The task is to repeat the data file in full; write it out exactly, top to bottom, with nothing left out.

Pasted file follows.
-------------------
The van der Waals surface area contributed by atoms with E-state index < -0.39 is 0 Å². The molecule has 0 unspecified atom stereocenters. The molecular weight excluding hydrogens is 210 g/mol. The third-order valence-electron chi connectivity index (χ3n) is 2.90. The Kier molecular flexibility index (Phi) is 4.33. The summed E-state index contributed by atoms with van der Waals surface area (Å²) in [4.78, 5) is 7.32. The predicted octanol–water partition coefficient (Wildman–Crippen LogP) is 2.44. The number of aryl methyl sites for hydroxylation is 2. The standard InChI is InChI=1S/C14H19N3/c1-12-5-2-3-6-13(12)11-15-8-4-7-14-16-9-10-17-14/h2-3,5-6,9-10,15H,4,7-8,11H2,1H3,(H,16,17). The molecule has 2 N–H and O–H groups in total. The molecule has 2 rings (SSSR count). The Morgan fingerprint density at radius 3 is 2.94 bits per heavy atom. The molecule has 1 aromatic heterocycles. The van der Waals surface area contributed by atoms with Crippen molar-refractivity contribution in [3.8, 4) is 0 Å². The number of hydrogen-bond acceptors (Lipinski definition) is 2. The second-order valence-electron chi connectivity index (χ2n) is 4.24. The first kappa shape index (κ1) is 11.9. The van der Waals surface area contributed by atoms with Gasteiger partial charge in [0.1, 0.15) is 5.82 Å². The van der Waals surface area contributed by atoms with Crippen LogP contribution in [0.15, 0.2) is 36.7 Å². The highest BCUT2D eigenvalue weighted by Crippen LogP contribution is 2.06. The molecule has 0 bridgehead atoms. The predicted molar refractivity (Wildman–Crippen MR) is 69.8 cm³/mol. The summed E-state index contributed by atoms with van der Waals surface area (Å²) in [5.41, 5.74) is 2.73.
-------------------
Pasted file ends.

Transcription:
The van der Waals surface area contributed by atoms with E-state index < -0.39 is 0 Å². The molecule has 0 unspecified atom stereocenters. The molecular weight excluding hydrogens is 210 g/mol. The third-order valence-electron chi connectivity index (χ3n) is 2.90. The Kier molecular flexibility index (Phi) is 4.33. The summed E-state index contributed by atoms with van der Waals surface area (Å²) in [4.78, 5) is 7.32. The predicted octanol–water partition coefficient (Wildman–Crippen LogP) is 2.44. The number of aryl methyl sites for hydroxylation is 2. The standard InChI is InChI=1S/C14H19N3/c1-12-5-2-3-6-13(12)11-15-8-4-7-14-16-9-10-17-14/h2-3,5-6,9-10,15H,4,7-8,11H2,1H3,(H,16,17). The molecule has 2 N–H and O–H groups in total. The molecule has 2 rings (SSSR count). The Morgan fingerprint density at radius 3 is 2.94 bits per heavy atom. The molecule has 1 aromatic heterocycles. The van der Waals surface area contributed by atoms with Crippen molar-refractivity contribution in [3.8, 4) is 0 Å². The number of hydrogen-bond acceptors (Lipinski definition) is 2. The second-order valence-electron chi connectivity index (χ2n) is 4.24. The first kappa shape index (κ1) is 11.9. The van der Waals surface area contributed by atoms with Gasteiger partial charge in [0.1, 0.15) is 5.82 Å². The van der Waals surface area contributed by atoms with Crippen LogP contribution in [0.15, 0.2) is 36.7 Å². The highest BCUT2D eigenvalue weighted by Crippen LogP contribution is 2.06. The molecule has 0 bridgehead atoms. The predicted molar refractivity (Wildman–Crippen MR) is 69.8 cm³/mol. The summed E-state index contributed by atoms with van der Waals surface area (Å²) in [5.41, 5.74) is 2.73.